The Debt Ceiling Crisis
Houston, we have a problem.
The problem is that the Republican Party in Congress refuses to agree to any reasonable solution to raising the debt ceiling.
The problem is that Congress--including the Republican members of both houses--has authorized spending that exceeds the tax revenue that will be collected.
The problem is not the spending side of the equation.
Between 1947 and 2007, federal government expenditures (at all levels, including transfer payments and interest payments) averaged about 21% of GDP, while government recepts averaged about 19%. Since 2007, federal government spending has, in fact, increased to about 25% (from about 20%). But that increase has been entirely a consequence of the recession, as real federal spending has increased by only about 6% while real GDP has remained almost unchanged. Had real GDP grown at its long-term rate of about 3% per year, federal government spending as a percent of GDP would have declined since 2007, not even taking into account the share of spending that is in response to the recession.
Meanwhile federal government receipts as a percent of GDP have declined from about 19% to about 16%; again, this is almost entirely a result of the recession. Federal government tax revenues are nearly 12% below their 2007 levels. Absent the recession, the current budget deficit would be less than half its current level. And we would not be having this debate. Indeed, absent the recession and the tax cuts enacted in 2002-2004, we would have a budget surplus of about 2% of GDP.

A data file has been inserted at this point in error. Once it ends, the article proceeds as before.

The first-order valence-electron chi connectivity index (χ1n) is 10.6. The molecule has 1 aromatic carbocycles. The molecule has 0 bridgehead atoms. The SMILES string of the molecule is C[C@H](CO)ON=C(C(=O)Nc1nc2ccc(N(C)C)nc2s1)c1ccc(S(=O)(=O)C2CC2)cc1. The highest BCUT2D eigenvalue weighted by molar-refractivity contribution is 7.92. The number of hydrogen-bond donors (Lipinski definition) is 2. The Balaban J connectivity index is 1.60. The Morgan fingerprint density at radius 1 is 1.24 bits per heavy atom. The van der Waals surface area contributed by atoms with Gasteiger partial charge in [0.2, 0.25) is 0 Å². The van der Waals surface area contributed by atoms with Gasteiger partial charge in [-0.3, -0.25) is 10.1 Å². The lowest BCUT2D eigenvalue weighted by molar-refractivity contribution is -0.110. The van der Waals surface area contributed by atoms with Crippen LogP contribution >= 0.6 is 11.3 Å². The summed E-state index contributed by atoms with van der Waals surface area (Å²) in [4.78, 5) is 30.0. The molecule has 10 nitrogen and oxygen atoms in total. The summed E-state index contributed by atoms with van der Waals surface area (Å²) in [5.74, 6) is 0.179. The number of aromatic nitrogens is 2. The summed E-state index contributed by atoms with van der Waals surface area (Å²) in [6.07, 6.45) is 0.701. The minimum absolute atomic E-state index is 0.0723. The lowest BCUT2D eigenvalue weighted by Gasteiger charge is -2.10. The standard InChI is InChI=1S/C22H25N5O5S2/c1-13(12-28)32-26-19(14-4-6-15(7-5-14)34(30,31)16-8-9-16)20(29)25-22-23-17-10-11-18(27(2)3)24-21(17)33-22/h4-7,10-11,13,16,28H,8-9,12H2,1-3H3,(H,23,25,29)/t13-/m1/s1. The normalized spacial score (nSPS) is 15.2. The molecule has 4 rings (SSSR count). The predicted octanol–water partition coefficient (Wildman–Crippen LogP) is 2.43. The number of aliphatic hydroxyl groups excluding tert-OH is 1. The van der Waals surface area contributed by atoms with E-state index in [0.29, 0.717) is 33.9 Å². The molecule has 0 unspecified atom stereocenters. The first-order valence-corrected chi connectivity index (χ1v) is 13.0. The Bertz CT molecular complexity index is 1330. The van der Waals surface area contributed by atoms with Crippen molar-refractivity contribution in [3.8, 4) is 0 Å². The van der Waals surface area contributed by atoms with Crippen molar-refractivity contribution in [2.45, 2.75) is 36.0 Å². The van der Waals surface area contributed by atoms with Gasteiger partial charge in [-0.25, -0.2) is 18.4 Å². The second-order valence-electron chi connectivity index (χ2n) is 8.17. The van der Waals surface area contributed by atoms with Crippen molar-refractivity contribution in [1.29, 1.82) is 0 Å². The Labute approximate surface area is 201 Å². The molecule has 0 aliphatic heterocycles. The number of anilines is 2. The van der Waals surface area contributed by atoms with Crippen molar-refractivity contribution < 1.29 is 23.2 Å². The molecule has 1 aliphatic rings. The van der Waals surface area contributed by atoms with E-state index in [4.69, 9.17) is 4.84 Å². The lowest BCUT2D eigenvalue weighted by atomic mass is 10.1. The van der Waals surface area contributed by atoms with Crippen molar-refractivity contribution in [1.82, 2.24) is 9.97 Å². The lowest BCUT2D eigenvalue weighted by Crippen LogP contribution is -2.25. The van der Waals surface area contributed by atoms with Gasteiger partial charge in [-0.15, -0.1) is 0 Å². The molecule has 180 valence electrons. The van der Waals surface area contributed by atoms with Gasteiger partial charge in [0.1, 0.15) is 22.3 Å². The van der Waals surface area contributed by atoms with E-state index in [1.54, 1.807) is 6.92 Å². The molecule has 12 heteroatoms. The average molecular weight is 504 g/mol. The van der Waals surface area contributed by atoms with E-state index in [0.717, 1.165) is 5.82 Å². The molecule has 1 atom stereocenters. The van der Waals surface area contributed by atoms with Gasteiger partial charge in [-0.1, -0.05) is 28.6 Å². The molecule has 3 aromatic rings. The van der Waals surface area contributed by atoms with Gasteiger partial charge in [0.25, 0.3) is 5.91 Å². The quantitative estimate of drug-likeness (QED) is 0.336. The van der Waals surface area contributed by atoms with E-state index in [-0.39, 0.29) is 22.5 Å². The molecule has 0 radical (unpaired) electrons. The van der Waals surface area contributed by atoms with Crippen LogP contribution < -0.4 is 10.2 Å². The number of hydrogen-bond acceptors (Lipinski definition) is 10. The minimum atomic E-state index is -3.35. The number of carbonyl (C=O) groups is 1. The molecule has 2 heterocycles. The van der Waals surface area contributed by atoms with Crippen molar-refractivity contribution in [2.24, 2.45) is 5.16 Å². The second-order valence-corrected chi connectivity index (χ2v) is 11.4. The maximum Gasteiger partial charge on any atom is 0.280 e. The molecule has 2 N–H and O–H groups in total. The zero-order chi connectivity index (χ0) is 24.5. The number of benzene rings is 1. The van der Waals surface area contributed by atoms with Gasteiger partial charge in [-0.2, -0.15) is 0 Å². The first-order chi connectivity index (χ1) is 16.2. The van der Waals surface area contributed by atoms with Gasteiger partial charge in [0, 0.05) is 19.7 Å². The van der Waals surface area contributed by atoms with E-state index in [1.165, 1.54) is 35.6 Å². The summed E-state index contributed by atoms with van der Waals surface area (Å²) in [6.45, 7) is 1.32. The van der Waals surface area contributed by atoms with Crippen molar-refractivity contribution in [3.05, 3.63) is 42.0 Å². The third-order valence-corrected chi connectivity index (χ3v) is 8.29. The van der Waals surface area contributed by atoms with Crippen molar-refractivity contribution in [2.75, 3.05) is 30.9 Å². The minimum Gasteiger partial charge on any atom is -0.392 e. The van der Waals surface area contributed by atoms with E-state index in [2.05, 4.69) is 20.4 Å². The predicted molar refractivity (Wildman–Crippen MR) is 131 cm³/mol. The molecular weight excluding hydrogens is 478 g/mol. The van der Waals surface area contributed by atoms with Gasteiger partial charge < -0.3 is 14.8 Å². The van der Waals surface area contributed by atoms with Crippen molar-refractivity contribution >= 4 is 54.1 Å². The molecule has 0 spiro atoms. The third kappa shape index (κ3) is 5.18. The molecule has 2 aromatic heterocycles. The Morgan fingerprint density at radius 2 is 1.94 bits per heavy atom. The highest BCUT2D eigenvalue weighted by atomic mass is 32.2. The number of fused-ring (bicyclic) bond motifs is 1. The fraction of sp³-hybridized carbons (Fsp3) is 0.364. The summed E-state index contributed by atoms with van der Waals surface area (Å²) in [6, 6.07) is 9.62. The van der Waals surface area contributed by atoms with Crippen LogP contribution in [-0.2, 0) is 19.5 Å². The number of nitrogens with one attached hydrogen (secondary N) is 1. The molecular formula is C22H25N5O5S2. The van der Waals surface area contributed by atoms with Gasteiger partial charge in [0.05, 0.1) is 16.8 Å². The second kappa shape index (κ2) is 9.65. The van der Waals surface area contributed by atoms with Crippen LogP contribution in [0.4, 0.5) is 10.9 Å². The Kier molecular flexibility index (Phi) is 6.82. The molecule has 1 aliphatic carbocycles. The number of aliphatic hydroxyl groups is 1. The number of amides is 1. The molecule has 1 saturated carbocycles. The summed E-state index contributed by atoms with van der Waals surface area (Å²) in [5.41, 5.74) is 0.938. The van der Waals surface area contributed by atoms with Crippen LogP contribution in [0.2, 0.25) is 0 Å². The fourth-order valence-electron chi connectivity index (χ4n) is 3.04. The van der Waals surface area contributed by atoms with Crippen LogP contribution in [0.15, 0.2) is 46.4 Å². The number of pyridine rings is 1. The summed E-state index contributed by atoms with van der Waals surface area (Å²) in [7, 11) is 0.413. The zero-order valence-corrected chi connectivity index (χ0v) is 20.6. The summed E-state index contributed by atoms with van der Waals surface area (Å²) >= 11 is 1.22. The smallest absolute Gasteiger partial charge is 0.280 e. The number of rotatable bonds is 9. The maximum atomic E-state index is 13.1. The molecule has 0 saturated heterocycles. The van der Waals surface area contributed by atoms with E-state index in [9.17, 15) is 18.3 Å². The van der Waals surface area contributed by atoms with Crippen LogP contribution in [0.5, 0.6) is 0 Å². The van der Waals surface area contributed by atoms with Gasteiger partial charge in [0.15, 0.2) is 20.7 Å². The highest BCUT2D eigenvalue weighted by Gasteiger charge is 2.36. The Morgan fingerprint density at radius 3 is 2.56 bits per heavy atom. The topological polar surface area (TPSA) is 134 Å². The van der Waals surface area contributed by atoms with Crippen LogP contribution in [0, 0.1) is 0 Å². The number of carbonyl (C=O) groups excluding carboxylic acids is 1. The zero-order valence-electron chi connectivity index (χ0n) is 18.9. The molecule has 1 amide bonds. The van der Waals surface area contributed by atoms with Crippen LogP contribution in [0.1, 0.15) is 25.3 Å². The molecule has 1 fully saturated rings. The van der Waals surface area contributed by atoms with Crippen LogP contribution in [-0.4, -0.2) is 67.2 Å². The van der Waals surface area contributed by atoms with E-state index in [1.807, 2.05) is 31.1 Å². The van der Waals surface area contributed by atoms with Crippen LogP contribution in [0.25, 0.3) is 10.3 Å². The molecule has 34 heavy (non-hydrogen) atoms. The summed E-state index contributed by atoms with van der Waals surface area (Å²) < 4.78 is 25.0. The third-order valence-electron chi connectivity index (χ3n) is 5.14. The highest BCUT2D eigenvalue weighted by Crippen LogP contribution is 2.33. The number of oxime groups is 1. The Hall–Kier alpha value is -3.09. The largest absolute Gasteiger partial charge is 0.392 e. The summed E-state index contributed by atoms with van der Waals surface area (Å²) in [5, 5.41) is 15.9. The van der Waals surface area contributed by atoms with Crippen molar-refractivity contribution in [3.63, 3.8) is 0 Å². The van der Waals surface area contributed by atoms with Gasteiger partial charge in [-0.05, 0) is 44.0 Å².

We have higher than normal (and higher than expected) spending, because of the recession, We have lower-than-normal revenues, because of the recession and because of the tax cuts enacted in 2002-2004, revenues that are lower than they would be without the recession.
None of the current problem is a long-term issue.
But the country's finances are being held hostage.
The responsibility is not shared. The responsibility is wholly that of the Republican members of Congress, who, offered a deal to reduce federal spending significantly below its long-term level, without additional tax revenue, said "No."
Even if, by doing so, the nation's credit and economic well-being suffer.